On April 18, 1980 Southern Rhodesia became the independent country of Zimbabwe.
Robert Mugabe was elected president. In 2000 Mugabe started breaking up the large holdings of land of the white farmers to give it to the black farmers. In doing so he destroyed the economy of the country and then hyperinflation and unemployment set in. After three re-denominations and by April 2009, the Zimbabwe dollar was valueless. The economy was in chaos and had 90% unemployment. The government policy changed and permitted the use of foreign currencies.
All during this time small change was needed. However, it was scarce or not available and really had no value. Last year, Zimbabwe gave the United States a $50 million dollar US bond for backing for “BOND COINS”. They are 1, 5, 10, 25, and 50 cent coins worth the same as corresponding US coins. So far they have only issued $10 million dollars worth of the coins. The coins were struck by the South African Mint in Pretoria. They replace the irregular value and unstable foreign currencies used as small change.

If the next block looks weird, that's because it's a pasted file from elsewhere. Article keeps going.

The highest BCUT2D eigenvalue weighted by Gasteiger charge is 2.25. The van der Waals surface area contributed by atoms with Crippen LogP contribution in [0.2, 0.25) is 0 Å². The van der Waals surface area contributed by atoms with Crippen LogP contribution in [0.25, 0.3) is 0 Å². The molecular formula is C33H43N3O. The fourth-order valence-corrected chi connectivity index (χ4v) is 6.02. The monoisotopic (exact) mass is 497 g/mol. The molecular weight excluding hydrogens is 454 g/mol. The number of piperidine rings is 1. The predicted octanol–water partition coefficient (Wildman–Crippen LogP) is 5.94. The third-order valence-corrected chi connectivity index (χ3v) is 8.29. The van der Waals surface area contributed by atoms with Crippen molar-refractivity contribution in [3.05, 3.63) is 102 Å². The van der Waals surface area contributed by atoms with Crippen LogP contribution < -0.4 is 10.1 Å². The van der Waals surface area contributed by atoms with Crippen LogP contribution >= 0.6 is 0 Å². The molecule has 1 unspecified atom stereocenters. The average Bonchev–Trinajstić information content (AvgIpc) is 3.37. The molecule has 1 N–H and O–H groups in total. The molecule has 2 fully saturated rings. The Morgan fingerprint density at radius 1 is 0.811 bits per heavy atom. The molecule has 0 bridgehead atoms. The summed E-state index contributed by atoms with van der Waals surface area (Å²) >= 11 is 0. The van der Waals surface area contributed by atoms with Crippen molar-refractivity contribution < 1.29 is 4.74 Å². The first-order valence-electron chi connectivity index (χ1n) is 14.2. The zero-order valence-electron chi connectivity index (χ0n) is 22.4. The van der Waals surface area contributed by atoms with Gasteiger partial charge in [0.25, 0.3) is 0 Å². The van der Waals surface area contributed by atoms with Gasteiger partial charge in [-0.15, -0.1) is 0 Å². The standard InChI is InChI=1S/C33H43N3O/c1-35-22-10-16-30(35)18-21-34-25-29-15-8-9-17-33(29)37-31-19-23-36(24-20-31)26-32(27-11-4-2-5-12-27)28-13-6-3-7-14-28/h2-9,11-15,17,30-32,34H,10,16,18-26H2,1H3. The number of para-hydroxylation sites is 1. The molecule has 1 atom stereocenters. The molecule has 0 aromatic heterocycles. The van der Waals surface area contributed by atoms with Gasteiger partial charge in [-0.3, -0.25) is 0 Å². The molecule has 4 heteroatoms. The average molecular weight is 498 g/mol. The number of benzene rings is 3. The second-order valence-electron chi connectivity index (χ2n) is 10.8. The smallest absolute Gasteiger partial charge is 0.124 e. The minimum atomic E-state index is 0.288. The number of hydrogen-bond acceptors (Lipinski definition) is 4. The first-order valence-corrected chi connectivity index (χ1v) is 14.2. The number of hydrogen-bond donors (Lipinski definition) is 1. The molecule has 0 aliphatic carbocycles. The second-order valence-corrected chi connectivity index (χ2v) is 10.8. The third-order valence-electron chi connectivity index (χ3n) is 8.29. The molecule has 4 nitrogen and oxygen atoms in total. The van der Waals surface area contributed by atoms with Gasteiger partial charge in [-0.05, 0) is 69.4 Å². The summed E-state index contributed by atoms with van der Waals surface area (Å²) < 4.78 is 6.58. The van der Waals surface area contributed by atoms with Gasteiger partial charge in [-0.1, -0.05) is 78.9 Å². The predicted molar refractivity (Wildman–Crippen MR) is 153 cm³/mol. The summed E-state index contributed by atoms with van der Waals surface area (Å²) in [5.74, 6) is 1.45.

I brought five coins along tonight. I’ll pass them around. Here are some of the things to look for: I consider the following as the reverse: The denomination is a solid figure with slanting lines on the surface running from upper right to lower left. It is inside a circle with random outlines of the denomination in the background. The denomination is in the legend outside the ring at the top and BOND COIN at the bottom At 3 and 9 o’clock is something unusual — a tiny pentagonal five sided pyramid. (Usually dots or rosettes.)
The obverse has the date, a solid “2014″ with slanting lines on the surface from upper right to lower left. It is inside a circle. Inside the circle in random outlines behind the date are the outline letters “RBZ” for Reserve Bank Zimbabwe. The 1, 5, and 10 cents have spikes pointing outward from the circle to a beaded border. The twenty five cent has two segments of spikes pointing out to dots separated by two segments of stacked RBZ’s. The 50 cent has 4 and 4. Both have dentils along the edge. The name of the country is NOT spelled out on any of the coins.
References: Wikipedia: Zimbabwian Bond Coins and About Zimbombwe Bond Coins – Pindula
This Show and Tell was created by
club memeber Herb Schmidt, and presented
at the June 2015 Muncie Coin and
Stamp club meeting.